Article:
Judgment as a matter of law due to opening statementSeptember 28, 2013
Okunubi v City of New York, 2013 NY Slip Op 05886 (2d Dept. 2013)
This must be the worst nightmare of every practitioner. I think I would not sleep for a week if this happened to me.
“An application for judgment as a matter of law may be made at the close of an opposing party’s case, or at any time on the basis of admissions (see CPLR 4401). The grant of such an application prior to the close of the opposing party’s case is generally disfavored (see Kamanou v Bert, 94 AD3d 704; De Vito v Katsch, 157 AD2d 413, 416-417). However, judgment as a matter of law may be warranted prior to the presentation of any evidence if the plaintiff has, “by some admission or statement of fact, so completely compromised his or her case that the court was justified in awarding judgment as a matter of law to one or more defendants” (Beshay v Eberhart L.P. No. 1, 69 AD3d 779, 781; see Ballantyne v City of New York, 19 AD3d 440; Schomaker v Pecoraro, 237 AD2d 424, 425-26; see also Hoffman House, N.Y. v Foote, 172 NY 348, 350; Hardy v State of New York, 294 AD2d 400, 401; Fuller v New York City Bd. of Educ., 206 AD2d 452, 453; De Vito v Katsch, 157 AD2d at 416-417). [*2]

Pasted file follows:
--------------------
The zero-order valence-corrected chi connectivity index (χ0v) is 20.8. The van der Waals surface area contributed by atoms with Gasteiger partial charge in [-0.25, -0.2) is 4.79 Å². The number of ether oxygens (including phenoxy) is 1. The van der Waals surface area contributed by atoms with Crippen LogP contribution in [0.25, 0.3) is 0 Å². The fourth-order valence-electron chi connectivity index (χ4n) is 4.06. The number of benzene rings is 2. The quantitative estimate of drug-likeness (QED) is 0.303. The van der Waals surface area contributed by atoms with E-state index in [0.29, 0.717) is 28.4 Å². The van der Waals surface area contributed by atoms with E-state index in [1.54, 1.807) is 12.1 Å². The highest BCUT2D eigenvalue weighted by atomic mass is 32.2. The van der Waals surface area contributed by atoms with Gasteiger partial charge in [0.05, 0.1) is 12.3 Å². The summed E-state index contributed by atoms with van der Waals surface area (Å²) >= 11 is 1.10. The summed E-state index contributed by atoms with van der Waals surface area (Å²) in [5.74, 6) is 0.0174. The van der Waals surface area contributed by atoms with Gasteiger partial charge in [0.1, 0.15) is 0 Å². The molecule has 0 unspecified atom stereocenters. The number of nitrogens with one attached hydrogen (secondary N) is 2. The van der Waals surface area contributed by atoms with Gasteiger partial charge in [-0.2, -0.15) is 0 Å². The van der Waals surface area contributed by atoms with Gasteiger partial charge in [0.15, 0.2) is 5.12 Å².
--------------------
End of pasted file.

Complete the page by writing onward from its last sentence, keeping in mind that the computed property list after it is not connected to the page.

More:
Here, prior to the presentation of evidence, the plaintiff’s counsel made certain admissions and statements of fact which demonstrated, as a matter of law, that the police had probable cause to arrest the plaintiff. Probable cause to believe that a person committed a crime is a complete defense to causes of action alleging false arrest and malicious prosecution”
“This admission by the plaintiff, through his counsel, “so completely compromised” his position that the police lacked probable cause to arrest him, that the Supreme Court was justified in awarding judgment as a matter of law to the City “